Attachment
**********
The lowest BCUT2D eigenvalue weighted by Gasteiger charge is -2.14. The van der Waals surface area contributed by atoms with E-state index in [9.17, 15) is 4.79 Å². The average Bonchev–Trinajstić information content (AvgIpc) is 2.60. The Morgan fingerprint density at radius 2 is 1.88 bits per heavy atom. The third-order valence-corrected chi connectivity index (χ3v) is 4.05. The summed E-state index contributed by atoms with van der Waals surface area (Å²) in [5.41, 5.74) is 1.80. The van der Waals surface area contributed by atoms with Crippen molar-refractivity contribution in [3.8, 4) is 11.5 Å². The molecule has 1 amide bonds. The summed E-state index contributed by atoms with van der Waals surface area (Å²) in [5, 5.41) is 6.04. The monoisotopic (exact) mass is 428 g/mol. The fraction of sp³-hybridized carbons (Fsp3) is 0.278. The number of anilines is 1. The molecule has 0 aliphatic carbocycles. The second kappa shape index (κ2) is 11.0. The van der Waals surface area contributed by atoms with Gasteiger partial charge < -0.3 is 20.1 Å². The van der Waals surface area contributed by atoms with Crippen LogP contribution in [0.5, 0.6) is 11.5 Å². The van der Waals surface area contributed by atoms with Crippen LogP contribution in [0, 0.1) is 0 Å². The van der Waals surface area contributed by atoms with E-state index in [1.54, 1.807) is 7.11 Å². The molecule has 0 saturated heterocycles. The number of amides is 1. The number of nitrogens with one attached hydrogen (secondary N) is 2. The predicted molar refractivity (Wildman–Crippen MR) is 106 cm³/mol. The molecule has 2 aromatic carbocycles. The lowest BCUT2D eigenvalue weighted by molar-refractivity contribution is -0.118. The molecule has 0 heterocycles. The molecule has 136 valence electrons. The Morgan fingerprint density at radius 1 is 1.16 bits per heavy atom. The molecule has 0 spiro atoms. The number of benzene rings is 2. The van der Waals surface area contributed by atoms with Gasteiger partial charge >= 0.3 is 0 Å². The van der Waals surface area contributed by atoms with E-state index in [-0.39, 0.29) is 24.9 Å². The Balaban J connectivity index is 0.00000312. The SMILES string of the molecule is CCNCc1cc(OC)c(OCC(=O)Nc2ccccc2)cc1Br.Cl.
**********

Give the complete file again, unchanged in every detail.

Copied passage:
The lowest BCUT2D eigenvalue weighted by Gasteiger charge is -2.14. The van der Waals surface area contributed by atoms with E-state index in [9.17, 15) is 4.79 Å². The average Bonchev–Trinajstić information content (AvgIpc) is 2.60. The Morgan fingerprint density at radius 2 is 1.88 bits per heavy atom. The third-order valence-corrected chi connectivity index (χ3v) is 4.05. The summed E-state index contributed by atoms with van der Waals surface area (Å²) in [5.41, 5.74) is 1.80. The van der Waals surface area contributed by atoms with Crippen molar-refractivity contribution in [3.8, 4) is 11.5 Å². The molecule has 1 amide bonds. The summed E-state index contributed by atoms with van der Waals surface area (Å²) in [5, 5.41) is 6.04. The monoisotopic (exact) mass is 428 g/mol. The fraction of sp³-hybridized carbons (Fsp3) is 0.278. The number of anilines is 1. The molecule has 0 aliphatic carbocycles. The second kappa shape index (κ2) is 11.0. The van der Waals surface area contributed by atoms with Gasteiger partial charge < -0.3 is 20.1 Å². The van der Waals surface area contributed by atoms with Crippen LogP contribution in [0.5, 0.6) is 11.5 Å². The van der Waals surface area contributed by atoms with Crippen LogP contribution in [0, 0.1) is 0 Å². The van der Waals surface area contributed by atoms with E-state index in [1.54, 1.807) is 7.11 Å². The molecule has 0 saturated heterocycles. The number of amides is 1. The number of nitrogens with one attached hydrogen (secondary N) is 2. The predicted molar refractivity (Wildman–Crippen MR) is 106 cm³/mol. The molecule has 2 aromatic carbocycles. The lowest BCUT2D eigenvalue weighted by molar-refractivity contribution is -0.118. The molecule has 0 heterocycles. The molecule has 136 valence electrons. The Morgan fingerprint density at radius 1 is 1.16 bits per heavy atom. The molecule has 0 spiro atoms. The number of benzene rings is 2. The van der Waals surface area contributed by atoms with Gasteiger partial charge >= 0.3 is 0 Å². The van der Waals surface area contributed by atoms with E-state index in [-0.39, 0.29) is 24.9 Å². The Balaban J connectivity index is 0.00000312. The SMILES string of the molecule is CCNCc1cc(OC)c(OCC(=O)Nc2ccccc2)cc1Br.Cl.